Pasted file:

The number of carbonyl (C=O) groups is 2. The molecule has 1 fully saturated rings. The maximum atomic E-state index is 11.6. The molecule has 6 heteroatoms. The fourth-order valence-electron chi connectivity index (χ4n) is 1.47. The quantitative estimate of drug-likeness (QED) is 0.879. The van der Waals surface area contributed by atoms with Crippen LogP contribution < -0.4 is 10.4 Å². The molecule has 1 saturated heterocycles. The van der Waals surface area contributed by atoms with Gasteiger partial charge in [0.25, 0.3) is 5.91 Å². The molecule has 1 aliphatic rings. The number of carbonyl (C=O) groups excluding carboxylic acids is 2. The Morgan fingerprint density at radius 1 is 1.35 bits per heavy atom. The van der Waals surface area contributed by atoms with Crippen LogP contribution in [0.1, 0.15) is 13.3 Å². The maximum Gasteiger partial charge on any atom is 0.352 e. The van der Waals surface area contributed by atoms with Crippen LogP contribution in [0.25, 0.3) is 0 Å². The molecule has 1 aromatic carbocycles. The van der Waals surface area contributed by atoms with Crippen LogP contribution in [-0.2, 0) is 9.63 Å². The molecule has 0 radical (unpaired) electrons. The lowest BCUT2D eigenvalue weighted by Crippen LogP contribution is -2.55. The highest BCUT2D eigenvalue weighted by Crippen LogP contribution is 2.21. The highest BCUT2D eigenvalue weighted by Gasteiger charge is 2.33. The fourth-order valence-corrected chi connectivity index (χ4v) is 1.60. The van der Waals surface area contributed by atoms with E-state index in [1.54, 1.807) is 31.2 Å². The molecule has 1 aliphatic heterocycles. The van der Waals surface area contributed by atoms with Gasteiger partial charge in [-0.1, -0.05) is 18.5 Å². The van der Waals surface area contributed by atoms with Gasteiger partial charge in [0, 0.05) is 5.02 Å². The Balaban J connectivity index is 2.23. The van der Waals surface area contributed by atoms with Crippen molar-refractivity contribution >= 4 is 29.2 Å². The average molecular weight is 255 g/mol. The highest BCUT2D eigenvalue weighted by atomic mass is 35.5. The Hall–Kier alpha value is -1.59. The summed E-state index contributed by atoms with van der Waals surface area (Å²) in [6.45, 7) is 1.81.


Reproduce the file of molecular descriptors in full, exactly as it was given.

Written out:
The number of carbonyl (C=O) groups is 2. The molecule has 1 fully saturated rings. The maximum atomic E-state index is 11.6. The molecule has 6 heteroatoms. The fourth-order valence-electron chi connectivity index (χ4n) is 1.47. The quantitative estimate of drug-likeness (QED) is 0.879. The van der Waals surface area contributed by atoms with Crippen LogP contribution < -0.4 is 10.4 Å². The molecule has 1 saturated heterocycles. The van der Waals surface area contributed by atoms with Gasteiger partial charge in [0.25, 0.3) is 5.91 Å². The molecule has 1 aliphatic rings. The number of carbonyl (C=O) groups excluding carboxylic acids is 2. The Morgan fingerprint density at radius 1 is 1.35 bits per heavy atom. The van der Waals surface area contributed by atoms with Crippen LogP contribution in [0.1, 0.15) is 13.3 Å². The maximum Gasteiger partial charge on any atom is 0.352 e. The van der Waals surface area contributed by atoms with Crippen LogP contribution in [0.25, 0.3) is 0 Å². The molecule has 1 aromatic carbocycles. The van der Waals surface area contributed by atoms with Crippen LogP contribution in [-0.2, 0) is 9.63 Å². The molecule has 0 radical (unpaired) electrons. The lowest BCUT2D eigenvalue weighted by Crippen LogP contribution is -2.55. The highest BCUT2D eigenvalue weighted by Crippen LogP contribution is 2.21. The highest BCUT2D eigenvalue weighted by Gasteiger charge is 2.33. The fourth-order valence-corrected chi connectivity index (χ4v) is 1.60. The van der Waals surface area contributed by atoms with E-state index in [1.54, 1.807) is 31.2 Å². The molecule has 1 aliphatic heterocycles. The van der Waals surface area contributed by atoms with Gasteiger partial charge in [-0.1, -0.05) is 18.5 Å². The van der Waals surface area contributed by atoms with Gasteiger partial charge in [0, 0.05) is 5.02 Å². The Balaban J connectivity index is 2.23. The van der Waals surface area contributed by atoms with Crippen molar-refractivity contribution >= 4 is 29.2 Å². The average molecular weight is 255 g/mol. The highest BCUT2D eigenvalue weighted by atomic mass is 35.5. The Hall–Kier alpha value is -1.59. The summed E-state index contributed by atoms with van der Waals surface area (Å²) in [6.45, 7) is 1.81.